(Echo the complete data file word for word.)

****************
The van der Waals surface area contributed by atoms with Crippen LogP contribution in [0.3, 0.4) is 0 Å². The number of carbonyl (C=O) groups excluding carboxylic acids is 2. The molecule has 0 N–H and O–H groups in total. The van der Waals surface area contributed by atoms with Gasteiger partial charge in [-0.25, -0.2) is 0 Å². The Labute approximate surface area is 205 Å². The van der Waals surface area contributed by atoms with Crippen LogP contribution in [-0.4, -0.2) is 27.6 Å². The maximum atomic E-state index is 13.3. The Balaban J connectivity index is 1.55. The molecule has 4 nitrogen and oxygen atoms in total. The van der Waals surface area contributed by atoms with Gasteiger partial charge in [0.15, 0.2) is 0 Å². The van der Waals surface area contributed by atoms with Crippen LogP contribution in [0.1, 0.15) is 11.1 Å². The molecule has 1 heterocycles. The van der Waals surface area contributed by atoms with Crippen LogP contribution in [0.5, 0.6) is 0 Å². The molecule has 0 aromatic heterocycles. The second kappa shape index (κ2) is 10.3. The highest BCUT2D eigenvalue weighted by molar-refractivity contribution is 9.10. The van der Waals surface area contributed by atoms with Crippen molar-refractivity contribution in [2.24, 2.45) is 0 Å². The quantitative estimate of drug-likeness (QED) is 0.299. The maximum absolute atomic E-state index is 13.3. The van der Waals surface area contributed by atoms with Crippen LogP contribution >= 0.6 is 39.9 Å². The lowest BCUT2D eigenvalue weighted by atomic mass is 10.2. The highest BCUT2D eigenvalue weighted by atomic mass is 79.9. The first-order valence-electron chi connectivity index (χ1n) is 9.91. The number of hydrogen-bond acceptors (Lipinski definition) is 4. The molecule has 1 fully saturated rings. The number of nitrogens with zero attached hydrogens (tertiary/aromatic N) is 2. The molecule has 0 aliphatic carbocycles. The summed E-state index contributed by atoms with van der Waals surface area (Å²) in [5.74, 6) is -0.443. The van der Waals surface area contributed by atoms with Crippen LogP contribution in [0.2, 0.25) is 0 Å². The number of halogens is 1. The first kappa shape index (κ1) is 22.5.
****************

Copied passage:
The van der Waals surface area contributed by atoms with Crippen LogP contribution in [0.3, 0.4) is 0 Å². The number of carbonyl (C=O) groups excluding carboxylic acids is 2. The molecule has 0 N–H and O–H groups in total. The van der Waals surface area contributed by atoms with Gasteiger partial charge in [-0.25, -0.2) is 0 Å². The Labute approximate surface area is 205 Å². The van der Waals surface area contributed by atoms with Crippen LogP contribution in [-0.4, -0.2) is 27.6 Å². The maximum atomic E-state index is 13.3. The Balaban J connectivity index is 1.55. The molecule has 4 nitrogen and oxygen atoms in total. The van der Waals surface area contributed by atoms with Gasteiger partial charge in [0.15, 0.2) is 0 Å². The van der Waals surface area contributed by atoms with Crippen LogP contribution in [0.1, 0.15) is 11.1 Å². The molecule has 1 heterocycles. The van der Waals surface area contributed by atoms with Crippen LogP contribution in [0.5, 0.6) is 0 Å². The molecule has 0 aromatic heterocycles. The second kappa shape index (κ2) is 10.3. The highest BCUT2D eigenvalue weighted by molar-refractivity contribution is 9.10. The van der Waals surface area contributed by atoms with Crippen molar-refractivity contribution in [2.24, 2.45) is 0 Å². The quantitative estimate of drug-likeness (QED) is 0.299. The maximum absolute atomic E-state index is 13.3. The van der Waals surface area contributed by atoms with Crippen LogP contribution >= 0.6 is 39.9 Å². The lowest BCUT2D eigenvalue weighted by atomic mass is 10.2. The highest BCUT2D eigenvalue weighted by atomic mass is 79.9. The first-order valence-electron chi connectivity index (χ1n) is 9.91. The number of hydrogen-bond acceptors (Lipinski definition) is 4. The molecule has 1 fully saturated rings. The number of nitrogens with zero attached hydrogens (tertiary/aromatic N) is 2. The molecule has 0 aliphatic carbocycles. The summed E-state index contributed by atoms with van der Waals surface area (Å²) in [5.74, 6) is -0.443. The van der Waals surface area contributed by atoms with Crippen LogP contribution in [0.2, 0.25) is 0 Å². The number of halogens is 1. The first kappa shape index (κ1) is 22.5.